Baby's First Words
Written by Victoria Adepoju
Your baby’s first words are likely to happen after a few months of vocalizing and verbal experimentation, from coos and mumbles, to ‘sing-song’ combinations of vowels and consonants. When your baby says their first word, e.g. “mama” or dada” it is very likely to just be sounds, without them actually knowing what the sounds mean. These sounds will eventually start to transform into words with meaning, a developmental milestone that will leave you feeling amazed.
Babies tend to attempt to express themselves in words with meaning anywhere between 9-14 months. Some babies don’t say a recognisable word until their 18th month, whereas some babies begin to communicate in words or word-sounds as early as seven months. However, this is just a guide and it is important to remember that every child develops at their own pace.
How to help your baby to start talking
Language acquisition starts with receptive language, or understanding individual words and their meanings. Starting at birth, babies are listening closely to the words and sounds all around them and begin to sort out their meanings. By about sixmonths, your baby will most likely understand several individual words, such as their name, the name of familiar people and objects. A few months after that and your baby will start to experiment with making sounds of their own.
I found that talking to my daughter all the time helped her to say her first word and then many wordsfollowed quite quickly after that. She was eager to pick up on my verbal cues. I spoke to her like I would a friend, narrating the day as we went along. I would describe to her what we were going to do on the day, objects we would see on our walks and things we would see on television. I made sure I used simple language, spoke slowly to allow her to understand what I was saying and repeated the same things over and over again if we would do the same activity or come across the same object.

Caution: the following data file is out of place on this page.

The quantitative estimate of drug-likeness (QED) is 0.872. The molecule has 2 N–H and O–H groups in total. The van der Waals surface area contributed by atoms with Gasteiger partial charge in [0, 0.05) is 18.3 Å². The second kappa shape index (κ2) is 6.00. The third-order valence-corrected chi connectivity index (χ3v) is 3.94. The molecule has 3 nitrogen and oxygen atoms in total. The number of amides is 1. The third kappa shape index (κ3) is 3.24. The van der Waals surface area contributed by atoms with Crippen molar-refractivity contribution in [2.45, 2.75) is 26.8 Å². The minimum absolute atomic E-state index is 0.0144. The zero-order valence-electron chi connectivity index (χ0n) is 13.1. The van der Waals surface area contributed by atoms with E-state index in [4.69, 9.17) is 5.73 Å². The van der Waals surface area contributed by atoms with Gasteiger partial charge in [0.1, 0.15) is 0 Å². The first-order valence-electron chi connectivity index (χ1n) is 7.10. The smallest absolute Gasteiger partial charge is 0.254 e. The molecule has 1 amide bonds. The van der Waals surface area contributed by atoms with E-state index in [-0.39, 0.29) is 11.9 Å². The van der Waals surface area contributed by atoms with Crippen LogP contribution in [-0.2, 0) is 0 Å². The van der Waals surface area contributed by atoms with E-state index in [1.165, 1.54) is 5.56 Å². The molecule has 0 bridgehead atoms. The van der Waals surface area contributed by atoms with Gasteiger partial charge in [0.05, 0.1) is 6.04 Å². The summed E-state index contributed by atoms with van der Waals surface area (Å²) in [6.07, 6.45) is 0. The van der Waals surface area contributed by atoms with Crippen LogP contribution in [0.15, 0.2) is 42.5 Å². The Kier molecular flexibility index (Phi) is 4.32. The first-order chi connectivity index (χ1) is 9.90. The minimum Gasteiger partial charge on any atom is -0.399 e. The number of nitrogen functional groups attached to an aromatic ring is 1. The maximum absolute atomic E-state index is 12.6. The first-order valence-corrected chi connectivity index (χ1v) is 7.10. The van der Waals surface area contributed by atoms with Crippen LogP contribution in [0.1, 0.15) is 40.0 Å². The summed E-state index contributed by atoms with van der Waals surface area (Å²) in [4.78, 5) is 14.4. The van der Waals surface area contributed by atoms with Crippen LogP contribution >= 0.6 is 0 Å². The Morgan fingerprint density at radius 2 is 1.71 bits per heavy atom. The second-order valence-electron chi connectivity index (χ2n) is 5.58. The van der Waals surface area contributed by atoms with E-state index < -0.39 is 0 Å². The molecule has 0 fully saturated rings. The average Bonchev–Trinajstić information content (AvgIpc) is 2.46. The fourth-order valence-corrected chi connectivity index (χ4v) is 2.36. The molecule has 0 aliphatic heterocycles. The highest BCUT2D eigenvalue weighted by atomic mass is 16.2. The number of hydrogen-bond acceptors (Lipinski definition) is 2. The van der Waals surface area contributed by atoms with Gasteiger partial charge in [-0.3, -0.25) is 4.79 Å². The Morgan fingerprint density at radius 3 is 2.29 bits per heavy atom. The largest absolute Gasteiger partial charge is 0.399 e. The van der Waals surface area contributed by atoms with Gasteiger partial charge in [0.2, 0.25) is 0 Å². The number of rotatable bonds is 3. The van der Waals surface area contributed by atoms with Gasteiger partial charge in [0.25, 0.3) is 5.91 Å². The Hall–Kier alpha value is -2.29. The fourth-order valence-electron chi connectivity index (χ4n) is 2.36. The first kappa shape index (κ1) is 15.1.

I also read to her every day and pointed to different objects in the picture books. As she got a little older, I would ask her questions and wait for her to answer back with a sound. If she could respond with a sound, I would really encourage her by smiling, making eye contact and saying something back to her. This showed her that I was listening to her and valued what she was saying. I believe this encouraged her and made her excited to try making sounds again.
Another big help in our household with our daughter speaking early on, was listening and watching nursery rhymes. I know for some parents, screen time for their babies is not acceptable, but it was so helpful for us. I would have nursery rhymes in the background for most the day on YouTube when we were home. A firm favourite was Dave and Ava, an American channel with a vast amount of content that is educational as well as fun and colourful. I found that very quickly our daughter could sing along to the songs and before we knew it she was able to count and recognise her alphabets. Coupled with this, I attended mum and baby groups at the library where there was always a sing-a-long class on a Friday morning. It may be a little harder now during the COVID-19 pandemic times to gather in groups due to social distancing, however I would hope there arevirtual groups that mums can attend with their babies.
Understanding concepts and directions will take a little longer. Sometime around your baby’s first birthday (often before), most toddlers will begin to follow simple commands, but only if issued one step at a time. Your baby’s vocabulary will likely begin to explode around month 18 and they may be able to put together a sentence by age 2. However, as mentioned before this is just a guide and it is really important to remember that every child is different.